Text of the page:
An eligible recipient must verify that the loan amount was used to:

(a) retain employees,

(b) make interest payments on a covered mortgage obligation,

(c) make payments on a covered lease obligation, or

(d) make covered utility payments.


Covered loan is a loan guaranteed under § 7(a)(36) of the Small Business Act (15 USC 636(a).

Covered mortgage obligation is any debt incurred in the ordinary course of business that:

(a) is the liability of the borrower,

(b) is a mortgage on real or personal property, and

(c) was incurred before February 15, 2020.

Covered period is the 8 weeks beginning on the origination date of a covered loan.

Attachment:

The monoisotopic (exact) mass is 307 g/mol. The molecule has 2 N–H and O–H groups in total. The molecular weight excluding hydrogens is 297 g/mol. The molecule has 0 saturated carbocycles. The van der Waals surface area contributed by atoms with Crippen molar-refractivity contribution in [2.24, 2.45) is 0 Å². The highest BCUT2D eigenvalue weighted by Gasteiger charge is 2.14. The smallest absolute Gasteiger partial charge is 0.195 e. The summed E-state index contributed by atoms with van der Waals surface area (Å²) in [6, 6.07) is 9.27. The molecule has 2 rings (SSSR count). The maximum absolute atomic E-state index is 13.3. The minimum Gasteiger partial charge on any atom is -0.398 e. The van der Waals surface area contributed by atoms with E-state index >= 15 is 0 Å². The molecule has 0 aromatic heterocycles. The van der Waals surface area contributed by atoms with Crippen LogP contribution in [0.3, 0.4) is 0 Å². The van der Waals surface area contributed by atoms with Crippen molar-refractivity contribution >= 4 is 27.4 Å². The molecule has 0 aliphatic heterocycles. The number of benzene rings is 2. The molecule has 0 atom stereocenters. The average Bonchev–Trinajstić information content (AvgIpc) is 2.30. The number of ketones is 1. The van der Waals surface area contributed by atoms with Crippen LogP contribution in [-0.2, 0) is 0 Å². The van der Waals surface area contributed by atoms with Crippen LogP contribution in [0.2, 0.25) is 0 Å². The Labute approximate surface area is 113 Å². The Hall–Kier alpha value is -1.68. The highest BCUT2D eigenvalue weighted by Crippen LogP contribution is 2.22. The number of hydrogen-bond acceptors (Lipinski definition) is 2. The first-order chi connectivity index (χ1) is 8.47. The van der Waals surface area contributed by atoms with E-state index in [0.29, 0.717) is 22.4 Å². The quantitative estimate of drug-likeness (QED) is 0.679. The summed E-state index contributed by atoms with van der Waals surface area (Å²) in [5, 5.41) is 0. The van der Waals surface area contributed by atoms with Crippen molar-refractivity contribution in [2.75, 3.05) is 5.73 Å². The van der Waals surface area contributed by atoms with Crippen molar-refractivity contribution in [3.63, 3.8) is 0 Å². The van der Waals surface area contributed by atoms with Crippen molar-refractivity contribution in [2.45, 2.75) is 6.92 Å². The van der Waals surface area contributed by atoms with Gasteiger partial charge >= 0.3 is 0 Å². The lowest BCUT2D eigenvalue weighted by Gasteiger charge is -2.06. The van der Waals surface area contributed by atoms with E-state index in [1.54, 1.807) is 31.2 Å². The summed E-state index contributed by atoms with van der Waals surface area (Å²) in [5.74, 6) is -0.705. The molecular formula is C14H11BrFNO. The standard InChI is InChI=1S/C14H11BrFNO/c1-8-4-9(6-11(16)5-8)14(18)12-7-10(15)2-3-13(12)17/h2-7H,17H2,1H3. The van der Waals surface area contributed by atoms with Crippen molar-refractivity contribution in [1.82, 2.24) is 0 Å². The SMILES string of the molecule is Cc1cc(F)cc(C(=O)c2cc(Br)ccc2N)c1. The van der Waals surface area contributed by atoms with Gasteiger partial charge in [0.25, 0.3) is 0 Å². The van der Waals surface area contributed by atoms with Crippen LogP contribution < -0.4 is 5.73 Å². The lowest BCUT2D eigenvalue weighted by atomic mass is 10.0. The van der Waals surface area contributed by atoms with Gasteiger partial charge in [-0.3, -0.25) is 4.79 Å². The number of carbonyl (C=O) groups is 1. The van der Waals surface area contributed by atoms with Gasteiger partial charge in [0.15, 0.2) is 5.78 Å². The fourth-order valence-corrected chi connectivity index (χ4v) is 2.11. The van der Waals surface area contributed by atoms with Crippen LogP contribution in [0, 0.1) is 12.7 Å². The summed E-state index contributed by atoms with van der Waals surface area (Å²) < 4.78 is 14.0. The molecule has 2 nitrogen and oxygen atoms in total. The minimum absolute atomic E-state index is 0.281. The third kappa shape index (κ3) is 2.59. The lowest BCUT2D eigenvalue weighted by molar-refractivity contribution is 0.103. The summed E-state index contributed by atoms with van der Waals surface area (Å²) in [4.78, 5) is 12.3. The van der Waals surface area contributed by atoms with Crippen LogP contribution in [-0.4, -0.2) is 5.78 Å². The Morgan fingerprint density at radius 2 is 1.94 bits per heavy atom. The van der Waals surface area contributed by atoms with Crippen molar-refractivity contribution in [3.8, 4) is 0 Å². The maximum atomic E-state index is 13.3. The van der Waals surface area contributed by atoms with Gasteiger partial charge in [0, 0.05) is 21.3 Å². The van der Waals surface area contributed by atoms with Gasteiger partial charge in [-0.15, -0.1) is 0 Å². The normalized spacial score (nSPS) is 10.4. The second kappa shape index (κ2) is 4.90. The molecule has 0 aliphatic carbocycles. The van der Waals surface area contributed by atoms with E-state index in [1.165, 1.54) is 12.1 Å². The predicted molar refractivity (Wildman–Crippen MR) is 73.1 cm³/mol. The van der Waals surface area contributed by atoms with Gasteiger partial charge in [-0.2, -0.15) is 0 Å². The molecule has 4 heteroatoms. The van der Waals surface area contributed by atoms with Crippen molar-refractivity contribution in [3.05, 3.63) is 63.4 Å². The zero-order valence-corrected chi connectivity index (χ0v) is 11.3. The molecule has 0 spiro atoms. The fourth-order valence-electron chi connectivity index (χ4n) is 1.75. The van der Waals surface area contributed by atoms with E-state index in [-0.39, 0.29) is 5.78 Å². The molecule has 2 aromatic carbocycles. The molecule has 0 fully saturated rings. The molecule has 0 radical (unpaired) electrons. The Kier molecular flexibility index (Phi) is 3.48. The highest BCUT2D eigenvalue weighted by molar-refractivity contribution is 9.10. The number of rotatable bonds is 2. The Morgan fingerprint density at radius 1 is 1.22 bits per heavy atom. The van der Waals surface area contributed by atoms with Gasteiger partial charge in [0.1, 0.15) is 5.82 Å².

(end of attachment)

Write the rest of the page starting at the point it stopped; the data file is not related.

Covered rent obligation is rent paid under a lease agreement entered into before February 15, 2020.

Covered utility payments are payments for the distribution of electricity, gas, water, transportation, telephone, or internet access beginning before February 15, 2020.

Eligible recipient is the borrower on a covered loan.

Unemployment Benefits

Unemployed individuals get an extra $600 per week for up to four months, on top of state unemployment benefits to make up for 100 percent of lost wages. CARES also extends unemployment insurance benefits to last an additional 13 weeks.